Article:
5. I found subject-wise review and timed tutor modeto be most helpful for learning.
6. Do the prometric centre practice test if you are willing to pay for it. I found it very helpful. It is only 3-4 blocks so does not simulate the length of the real exam but familiarizes with the centre etc.
7. Do a full day simulation. I used NBME 7 + USWA 2 for this. Keep a sign in/sign out sheet like in the real exam. And pack lunch/ coffee like you would for exam day. This lets you know whether you can do blocks at a stretch and whether you need breaks etc.
8. If you have a high target score then listen to Golijan. I did not listen to all of it but did it in bits and pieces and there were atleast 3 questions on my exam that I was able to answer because of Golijan. I would strongly recommend listening to all of them. But I think they are most useful if done closer to the exam. Maybe one month before the exam.
9. If possible fine 3-4 supportive people (friends/family) particularly those who have taken the steps. It helped me to call them when I was feeling low and needed motivation. Stay away from non-supportive people.
10. Try to enjoy learning. We are privileged to have access/opportunity to such knowledge. Malala Yousufzai’s story motivated me. Also, not to sound cliché but you are learning to save lives, so respect that and be grateful.
11. You will need a lot of what you are studying for Step 2 CK also so don’t throw away your study materials once you are done with Step 1.
12. Make sure that you fix your sleep/wake habits. At the minimum you should be sleeping by 11 pm and waking up by 7:30 am every day for 2 weeks prior to the exam. If you can sleep/wake earlier (10 pm/6 am) even better. Use multiple alarms, ask roommates/parents to help. Do whatever works. This is important.
13. Don’t nap in the afternoon! I used to nap in the afternoon and was unable to fix my sleeping habits. When I stopped napping I was able to fix my sleeping. I don’t usually drink coffee but it helped me to stop napping when I was initially fixing my schedule.
14. Exercise for atleast 30 mins twice a week. Try free yoga videos online – google yogayak free videos, or get dumbbells and do some simple weight exercises at home, or go out for a run. Go for walks to refresh yourself. Exercise for me is critical to making me feel happy and motivated.
15. Make an ‘After exam list’ – whenever there is anything you think of doing, that is distracting you. Put it on the after exam list and forget about it for now.
16. The day before the exam do some meditation. Find a soothing video on youtube with a meditative, pleasant soundtrack and play it. As you are relaxing yourself, imagine your exam day from opening your eyes, dressing up, leaving for exam centre, feeling confident, imagine yourself taking each of your breaks, eating, drinking water, going to the restroom and imagine the end of the exam. This is a powerful exercise, one thing it does is it will remind you if you are forgetting anything to take/plan, but most importantly you will feel much more confident during exam day because in your mind you have already been through the whole day before, it will not be new!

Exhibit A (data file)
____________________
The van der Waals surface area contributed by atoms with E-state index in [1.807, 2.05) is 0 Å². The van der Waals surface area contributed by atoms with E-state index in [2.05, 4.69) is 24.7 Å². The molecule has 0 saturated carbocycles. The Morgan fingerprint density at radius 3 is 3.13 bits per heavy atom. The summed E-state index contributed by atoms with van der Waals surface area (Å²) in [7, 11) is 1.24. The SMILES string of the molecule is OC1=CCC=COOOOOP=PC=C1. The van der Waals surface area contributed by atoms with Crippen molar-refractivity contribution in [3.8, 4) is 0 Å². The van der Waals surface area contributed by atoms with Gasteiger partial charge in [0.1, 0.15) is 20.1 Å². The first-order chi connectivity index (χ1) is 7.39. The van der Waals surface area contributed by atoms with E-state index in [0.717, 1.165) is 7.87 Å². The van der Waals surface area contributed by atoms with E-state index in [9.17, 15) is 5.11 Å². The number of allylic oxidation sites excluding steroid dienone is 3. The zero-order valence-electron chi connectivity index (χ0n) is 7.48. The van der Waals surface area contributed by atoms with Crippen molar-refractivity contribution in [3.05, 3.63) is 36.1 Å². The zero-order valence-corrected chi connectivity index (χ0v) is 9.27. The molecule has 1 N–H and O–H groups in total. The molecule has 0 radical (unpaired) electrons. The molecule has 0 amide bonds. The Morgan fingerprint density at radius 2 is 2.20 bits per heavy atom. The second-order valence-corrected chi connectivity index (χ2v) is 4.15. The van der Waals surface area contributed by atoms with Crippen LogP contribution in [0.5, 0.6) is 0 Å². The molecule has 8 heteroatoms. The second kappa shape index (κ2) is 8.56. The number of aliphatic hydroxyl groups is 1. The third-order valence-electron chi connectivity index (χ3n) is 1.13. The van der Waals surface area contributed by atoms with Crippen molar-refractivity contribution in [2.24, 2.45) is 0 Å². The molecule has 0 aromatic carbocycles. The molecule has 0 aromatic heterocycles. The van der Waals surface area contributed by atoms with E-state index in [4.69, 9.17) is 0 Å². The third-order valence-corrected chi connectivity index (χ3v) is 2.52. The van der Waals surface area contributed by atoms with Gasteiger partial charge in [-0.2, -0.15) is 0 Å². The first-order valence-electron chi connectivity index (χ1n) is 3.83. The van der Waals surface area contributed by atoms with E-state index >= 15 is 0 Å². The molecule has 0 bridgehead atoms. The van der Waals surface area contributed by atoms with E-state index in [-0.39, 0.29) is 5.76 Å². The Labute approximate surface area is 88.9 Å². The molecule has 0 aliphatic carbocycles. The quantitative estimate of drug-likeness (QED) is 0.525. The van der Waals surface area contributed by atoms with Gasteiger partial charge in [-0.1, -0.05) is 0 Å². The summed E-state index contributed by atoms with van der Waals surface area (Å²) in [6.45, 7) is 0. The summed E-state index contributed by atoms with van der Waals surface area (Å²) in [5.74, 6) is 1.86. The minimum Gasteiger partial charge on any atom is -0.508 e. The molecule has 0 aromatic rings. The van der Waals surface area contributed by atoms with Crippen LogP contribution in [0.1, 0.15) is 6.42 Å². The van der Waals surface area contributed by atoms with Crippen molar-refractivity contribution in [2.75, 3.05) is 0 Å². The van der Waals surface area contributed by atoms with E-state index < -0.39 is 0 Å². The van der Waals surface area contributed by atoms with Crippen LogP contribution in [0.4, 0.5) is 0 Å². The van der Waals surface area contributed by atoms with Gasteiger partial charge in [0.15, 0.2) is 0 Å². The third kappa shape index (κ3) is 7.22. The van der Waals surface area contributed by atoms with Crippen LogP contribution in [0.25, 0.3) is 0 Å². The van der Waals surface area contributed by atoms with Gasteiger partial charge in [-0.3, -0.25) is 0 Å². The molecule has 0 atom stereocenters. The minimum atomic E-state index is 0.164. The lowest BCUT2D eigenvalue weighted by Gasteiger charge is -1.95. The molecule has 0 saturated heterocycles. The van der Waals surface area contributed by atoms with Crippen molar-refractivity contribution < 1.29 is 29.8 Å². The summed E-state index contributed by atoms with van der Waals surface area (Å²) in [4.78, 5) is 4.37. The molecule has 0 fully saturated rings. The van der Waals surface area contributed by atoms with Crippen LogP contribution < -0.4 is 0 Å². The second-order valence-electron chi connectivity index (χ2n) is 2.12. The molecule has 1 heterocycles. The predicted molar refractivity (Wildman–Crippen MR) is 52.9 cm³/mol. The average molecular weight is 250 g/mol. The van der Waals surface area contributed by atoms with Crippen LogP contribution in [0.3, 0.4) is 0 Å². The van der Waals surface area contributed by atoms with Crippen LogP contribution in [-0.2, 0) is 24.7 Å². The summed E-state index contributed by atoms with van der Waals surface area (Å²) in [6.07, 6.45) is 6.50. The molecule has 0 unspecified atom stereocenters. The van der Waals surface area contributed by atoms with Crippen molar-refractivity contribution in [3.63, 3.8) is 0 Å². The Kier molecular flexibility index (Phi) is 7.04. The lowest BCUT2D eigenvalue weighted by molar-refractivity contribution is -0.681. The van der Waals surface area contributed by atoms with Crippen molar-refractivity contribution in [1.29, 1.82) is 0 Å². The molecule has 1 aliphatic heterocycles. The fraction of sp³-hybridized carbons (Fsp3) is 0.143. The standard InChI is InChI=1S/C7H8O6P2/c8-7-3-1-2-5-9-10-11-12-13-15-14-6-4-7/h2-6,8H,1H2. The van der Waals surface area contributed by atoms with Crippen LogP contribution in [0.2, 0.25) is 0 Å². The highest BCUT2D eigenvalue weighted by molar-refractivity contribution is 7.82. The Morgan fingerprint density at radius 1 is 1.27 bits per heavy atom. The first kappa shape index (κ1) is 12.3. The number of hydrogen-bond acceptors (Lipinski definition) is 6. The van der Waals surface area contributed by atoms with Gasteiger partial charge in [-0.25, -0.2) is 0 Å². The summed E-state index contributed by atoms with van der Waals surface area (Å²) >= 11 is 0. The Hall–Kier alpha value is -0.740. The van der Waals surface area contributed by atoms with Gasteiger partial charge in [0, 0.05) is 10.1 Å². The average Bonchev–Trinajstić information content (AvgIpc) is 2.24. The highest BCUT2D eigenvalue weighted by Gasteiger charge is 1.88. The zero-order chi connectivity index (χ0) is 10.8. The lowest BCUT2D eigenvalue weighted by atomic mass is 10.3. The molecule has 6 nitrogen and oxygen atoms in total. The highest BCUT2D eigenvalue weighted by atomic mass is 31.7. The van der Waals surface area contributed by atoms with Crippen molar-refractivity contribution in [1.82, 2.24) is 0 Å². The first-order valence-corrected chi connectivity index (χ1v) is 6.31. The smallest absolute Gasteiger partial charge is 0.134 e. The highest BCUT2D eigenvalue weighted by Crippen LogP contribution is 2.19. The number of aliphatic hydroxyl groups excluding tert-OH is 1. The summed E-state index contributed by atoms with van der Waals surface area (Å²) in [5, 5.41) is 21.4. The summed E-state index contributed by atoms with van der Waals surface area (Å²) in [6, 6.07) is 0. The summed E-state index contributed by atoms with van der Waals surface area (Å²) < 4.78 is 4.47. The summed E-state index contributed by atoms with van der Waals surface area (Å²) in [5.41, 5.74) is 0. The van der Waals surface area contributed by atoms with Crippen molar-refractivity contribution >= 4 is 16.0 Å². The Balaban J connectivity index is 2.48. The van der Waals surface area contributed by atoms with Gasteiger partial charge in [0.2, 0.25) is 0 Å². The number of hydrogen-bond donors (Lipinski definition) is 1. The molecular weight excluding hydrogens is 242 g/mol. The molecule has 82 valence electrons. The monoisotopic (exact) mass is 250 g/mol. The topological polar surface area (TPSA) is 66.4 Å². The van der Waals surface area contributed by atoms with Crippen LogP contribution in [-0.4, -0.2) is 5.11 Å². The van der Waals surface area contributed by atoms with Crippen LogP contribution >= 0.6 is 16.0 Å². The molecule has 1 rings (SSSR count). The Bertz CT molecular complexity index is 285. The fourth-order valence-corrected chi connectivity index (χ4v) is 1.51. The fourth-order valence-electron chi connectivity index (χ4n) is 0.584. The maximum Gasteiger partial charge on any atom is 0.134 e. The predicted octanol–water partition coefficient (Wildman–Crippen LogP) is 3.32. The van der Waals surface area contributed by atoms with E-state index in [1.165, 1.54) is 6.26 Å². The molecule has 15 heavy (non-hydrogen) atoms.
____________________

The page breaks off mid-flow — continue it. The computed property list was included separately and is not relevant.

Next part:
For ‘old’ IMGs who are working full-time
1. You can do this no matter how ‘old’ you are. I know of people who graduate 20 years ago and scored in the 250s on the Step 1. Although it may be more challenging for those of you who have work and kids. But it can be done.
2. I would recommend taking atleast 2 months either completely off or atleast flex-time/part time before the exam. Especially if your target score is about 230. (I had three months of flextime/part-time)
3. You will need to go through the Kaplan videos/notes to refresh your memory. But do this quickly and don’t get boggled down and think you don’t know enough. Trust the process, you may not know everything perfectly in your first round but repeated rounds of revision will get you there.
4. If possible find someone who gave the exam as an ‘old’ IMG and keep communicating with them for motivation/guidance. I was lucky to have a friend who had been in a similar situation as me and given the exam one year before me. He ‘understood’ and was very supportive and encouraging. It is difficult to relate to IMG’s fresh out of medical school and studying for this full time, or AMG’s who usually give this during medical school and need only 6-8 weeks to prepare.
5. Strongly recommend doing Step 1 before CK. I am now studying for CK and it feels so much easier because it feels like I already know half the stuff. You can give CK first BUT in that case studying for CK will be a struggle and studying for Step 1 after that will be a struggle. If you do Step 1 first then although it will be a struggle, studying for CK will be much smoother.
6. Motivation/momentum and perseverance are KEY. It will be a bit of a struggle at times to push yourself through. Don’t stop, stick to it and you will get through.
Having said all this, there is a lot of advice out there, do what feels right to you, find your own path. You can contact me if you have any questions. I do not promise that I will be able to reply though.
I also hope to upload a more detailed study plan for the working ‘old’ IMG. I call it the ‘onion method’.
If this experience helped you, check out the following experiences: